Author Topic: Soft Links Vs Mallions  (Read 1446 times)

Offline Mike Hopley

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Re: Soft Links Vs Mallions
« Reply #25 on: December 04, 2019, 11:07:42 am »
Thank you, Mike, but I think that I managed to work that out for myself; I was merely making an observation.

Apologies for being patronising -- I was thrown off by the way your comment was phrased. :-[

I get the impression that using bigger / heavier carabiners is still common. For one thing, it's pretty expensive to replace them with a complete set of lighter models.

(I would like a set of snaplinks for rigging with more adventurous companions, but I'm not sure I can justify the expense.)

Offline mikem

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Re: Soft Links Vs Mallions
« Reply #26 on: December 04, 2019, 11:46:40 am »
If you've got mud problems, then Grivel also do these at 39g:
https://www.bananafingers.co.uk/carabiners/grivel/plume-twingate

But maillons still lead on compactness & price (& you don't have to consider cross loading the gate). When comparing weight I guess you'd have to factor in the spanner as well - although it's a lot lighter than pliers for dealing with obstinate screws!

Offline Fulk

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Re: Soft Links Vs Mallions
« Reply #27 on: December 04, 2019, 12:40:39 pm »
Quote
Apologies for being patronising -- I was thrown off by the way your comment was phrased. :-[
No problem – but thanks for apologising.

Offline Pony

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Re: Soft Links Vs Mallions
« Reply #28 on: December 04, 2019, 01:14:06 pm »
Another point in the mallion v krab equation is of course time.
BTW when I said originally about weight savings with alloy krabs I neglected to state they were snap gates.

Offline GT

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Re: Soft Links Vs Mallions
« Reply #29 on: December 04, 2019, 09:20:46 pm »
Off topic a bit but worth considering if you're talking about soft shackles attached to anchors. The attached (hopefully) image tape/sling failed at 7kN

Offline mikem

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Re: Soft Links Vs Mallions
« Reply #30 on: December 04, 2019, 11:34:39 pm »
7kN was I believe the 1 inch tubular sling, others failed at lower loading, but it didn't say whether drop tests (I assume it was) or steadily increasing loads...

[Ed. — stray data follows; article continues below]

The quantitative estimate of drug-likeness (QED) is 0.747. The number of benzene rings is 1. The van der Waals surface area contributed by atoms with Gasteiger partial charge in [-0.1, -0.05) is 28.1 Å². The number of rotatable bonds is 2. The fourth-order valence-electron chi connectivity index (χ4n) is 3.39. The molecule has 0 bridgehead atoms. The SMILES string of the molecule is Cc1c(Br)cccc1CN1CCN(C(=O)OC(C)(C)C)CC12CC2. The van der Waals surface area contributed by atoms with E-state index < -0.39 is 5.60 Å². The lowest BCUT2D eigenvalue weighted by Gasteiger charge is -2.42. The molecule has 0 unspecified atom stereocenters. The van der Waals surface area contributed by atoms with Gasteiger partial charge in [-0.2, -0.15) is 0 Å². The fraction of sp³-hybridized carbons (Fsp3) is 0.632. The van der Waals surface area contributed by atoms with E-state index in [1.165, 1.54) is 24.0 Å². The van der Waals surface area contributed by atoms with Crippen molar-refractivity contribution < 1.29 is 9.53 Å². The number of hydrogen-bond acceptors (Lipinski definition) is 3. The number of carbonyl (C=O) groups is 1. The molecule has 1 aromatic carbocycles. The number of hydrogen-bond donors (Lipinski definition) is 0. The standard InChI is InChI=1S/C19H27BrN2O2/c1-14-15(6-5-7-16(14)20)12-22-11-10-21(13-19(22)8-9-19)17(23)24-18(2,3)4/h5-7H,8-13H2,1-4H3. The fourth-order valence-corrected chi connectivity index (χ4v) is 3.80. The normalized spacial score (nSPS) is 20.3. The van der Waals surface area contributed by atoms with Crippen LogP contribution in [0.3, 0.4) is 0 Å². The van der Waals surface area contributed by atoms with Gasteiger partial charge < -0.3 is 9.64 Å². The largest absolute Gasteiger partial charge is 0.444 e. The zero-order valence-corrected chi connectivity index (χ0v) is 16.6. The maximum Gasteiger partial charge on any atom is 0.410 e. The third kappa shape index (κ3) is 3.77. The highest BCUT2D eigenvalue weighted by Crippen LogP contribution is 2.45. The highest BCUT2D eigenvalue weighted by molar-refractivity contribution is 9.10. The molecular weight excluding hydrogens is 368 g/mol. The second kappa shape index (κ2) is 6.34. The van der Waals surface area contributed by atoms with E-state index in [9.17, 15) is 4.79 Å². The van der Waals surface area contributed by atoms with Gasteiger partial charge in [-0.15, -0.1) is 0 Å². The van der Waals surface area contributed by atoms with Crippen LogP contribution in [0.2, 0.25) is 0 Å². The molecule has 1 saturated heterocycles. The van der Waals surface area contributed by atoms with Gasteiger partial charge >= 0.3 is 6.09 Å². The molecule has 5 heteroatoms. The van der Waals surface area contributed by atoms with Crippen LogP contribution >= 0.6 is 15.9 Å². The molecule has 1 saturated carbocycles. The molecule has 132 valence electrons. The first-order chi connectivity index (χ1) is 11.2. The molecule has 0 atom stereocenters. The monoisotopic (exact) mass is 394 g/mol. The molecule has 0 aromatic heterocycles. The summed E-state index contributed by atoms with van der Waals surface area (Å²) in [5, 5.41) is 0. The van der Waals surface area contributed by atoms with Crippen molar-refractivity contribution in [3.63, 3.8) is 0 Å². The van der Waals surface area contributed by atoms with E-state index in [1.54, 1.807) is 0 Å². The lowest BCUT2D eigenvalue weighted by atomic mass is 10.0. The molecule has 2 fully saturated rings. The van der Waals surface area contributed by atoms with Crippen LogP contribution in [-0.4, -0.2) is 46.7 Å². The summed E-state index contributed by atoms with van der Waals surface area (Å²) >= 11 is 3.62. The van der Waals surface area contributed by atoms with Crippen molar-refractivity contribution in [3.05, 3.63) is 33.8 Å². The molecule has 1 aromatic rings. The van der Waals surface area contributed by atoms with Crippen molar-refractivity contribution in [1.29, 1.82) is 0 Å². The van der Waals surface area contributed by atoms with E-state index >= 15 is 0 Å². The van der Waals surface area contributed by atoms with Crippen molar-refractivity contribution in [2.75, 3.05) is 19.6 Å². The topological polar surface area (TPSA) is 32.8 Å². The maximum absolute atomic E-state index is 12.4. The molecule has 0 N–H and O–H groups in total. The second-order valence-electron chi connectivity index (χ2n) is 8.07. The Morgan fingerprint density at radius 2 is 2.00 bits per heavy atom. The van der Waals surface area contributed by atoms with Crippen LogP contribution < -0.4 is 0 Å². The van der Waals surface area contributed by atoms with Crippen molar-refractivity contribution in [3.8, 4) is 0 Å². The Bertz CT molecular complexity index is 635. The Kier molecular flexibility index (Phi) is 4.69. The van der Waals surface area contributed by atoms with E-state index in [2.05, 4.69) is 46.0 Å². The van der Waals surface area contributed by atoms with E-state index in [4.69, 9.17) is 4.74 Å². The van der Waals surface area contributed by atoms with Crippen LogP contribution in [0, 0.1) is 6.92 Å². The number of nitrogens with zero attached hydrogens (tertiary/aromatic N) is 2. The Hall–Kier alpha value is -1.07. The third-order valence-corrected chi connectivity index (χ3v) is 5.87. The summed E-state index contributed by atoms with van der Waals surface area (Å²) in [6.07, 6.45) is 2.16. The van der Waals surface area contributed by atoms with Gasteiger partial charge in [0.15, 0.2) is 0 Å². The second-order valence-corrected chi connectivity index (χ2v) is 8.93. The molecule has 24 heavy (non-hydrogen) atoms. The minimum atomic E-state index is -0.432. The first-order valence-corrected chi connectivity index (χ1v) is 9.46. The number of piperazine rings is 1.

From Aussie website, who makes his money doing tests for rope access:
https://www.ropelab.com.au/category/free/articles/

Offline Chocolate fireguard

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Re: Soft Links Vs Mallions
« Reply #31 on: December 05, 2019, 02:28:50 pm »
7kN was I believe the 1 inch tubular sling, others failed at lower loading, but it didn't say whether drop tests (I assume it was) or steadily increasing loads..

I know quite a few people who believe that a (say) 7kN load during a drop test is more likely to break something than a steady 7kN load, but I have yet to hear what I consider to be a convincing explanation of why that should be.

I'm not saying it isn't so - it's just that almost all of the explanations seem to concentrate on the fact that the load is there for a shorter time (it's "impulsive"), without any attempt to say why a load that is there for only a short time should be more damaging than the same load present for longer!

Now, if I heard someone say that some things (like knots?) often show obvious signs of melting at the failure point, and that in a slow steady pull more of the heat generated when the knot tightens escapes, then I might be convinced.

But I can't see that being a big consideration when a sling fails over an edge.
« Last Edit: December 05, 2019, 02:41:58 pm by Chocolate fireguard »

Offline mikem

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Re: Soft Links Vs Mallions
« Reply #32 on: December 05, 2019, 04:17:10 pm »